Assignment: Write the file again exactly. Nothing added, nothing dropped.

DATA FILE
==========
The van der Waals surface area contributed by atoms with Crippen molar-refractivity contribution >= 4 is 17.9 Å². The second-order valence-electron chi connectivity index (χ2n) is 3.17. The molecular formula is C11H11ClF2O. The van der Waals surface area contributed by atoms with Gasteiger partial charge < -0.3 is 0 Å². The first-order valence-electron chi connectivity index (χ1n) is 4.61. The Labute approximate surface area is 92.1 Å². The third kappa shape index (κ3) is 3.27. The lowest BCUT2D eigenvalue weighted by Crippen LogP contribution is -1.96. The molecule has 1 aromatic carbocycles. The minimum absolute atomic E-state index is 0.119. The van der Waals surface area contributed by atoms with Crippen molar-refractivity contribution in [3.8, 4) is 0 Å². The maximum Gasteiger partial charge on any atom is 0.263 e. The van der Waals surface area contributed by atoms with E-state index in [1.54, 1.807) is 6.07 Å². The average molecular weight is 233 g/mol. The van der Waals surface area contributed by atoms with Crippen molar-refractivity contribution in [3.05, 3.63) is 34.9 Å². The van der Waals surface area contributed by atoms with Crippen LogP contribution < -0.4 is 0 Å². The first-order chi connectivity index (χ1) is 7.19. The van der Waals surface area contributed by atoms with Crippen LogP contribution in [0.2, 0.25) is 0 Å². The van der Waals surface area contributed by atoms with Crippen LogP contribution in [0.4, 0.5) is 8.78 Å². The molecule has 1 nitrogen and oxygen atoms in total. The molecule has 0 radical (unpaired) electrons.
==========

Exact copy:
The van der Waals surface area contributed by atoms with Crippen molar-refractivity contribution >= 4 is 17.9 Å². The second-order valence-electron chi connectivity index (χ2n) is 3.17. The molecular formula is C11H11ClF2O. The van der Waals surface area contributed by atoms with Gasteiger partial charge < -0.3 is 0 Å². The first-order valence-electron chi connectivity index (χ1n) is 4.61. The Labute approximate surface area is 92.1 Å². The third kappa shape index (κ3) is 3.27. The lowest BCUT2D eigenvalue weighted by Crippen LogP contribution is -1.96. The molecule has 1 aromatic carbocycles. The minimum absolute atomic E-state index is 0.119. The van der Waals surface area contributed by atoms with Crippen molar-refractivity contribution in [3.8, 4) is 0 Å². The maximum Gasteiger partial charge on any atom is 0.263 e. The van der Waals surface area contributed by atoms with E-state index in [1.54, 1.807) is 6.07 Å². The average molecular weight is 233 g/mol. The van der Waals surface area contributed by atoms with Crippen molar-refractivity contribution in [3.05, 3.63) is 34.9 Å². The van der Waals surface area contributed by atoms with Crippen LogP contribution < -0.4 is 0 Å². The first-order chi connectivity index (χ1) is 7.19. The van der Waals surface area contributed by atoms with Crippen LogP contribution in [0.2, 0.25) is 0 Å². The van der Waals surface area contributed by atoms with Crippen LogP contribution in [0.4, 0.5) is 8.78 Å². The molecule has 1 nitrogen and oxygen atoms in total. The molecule has 0 radical (unpaired) electrons.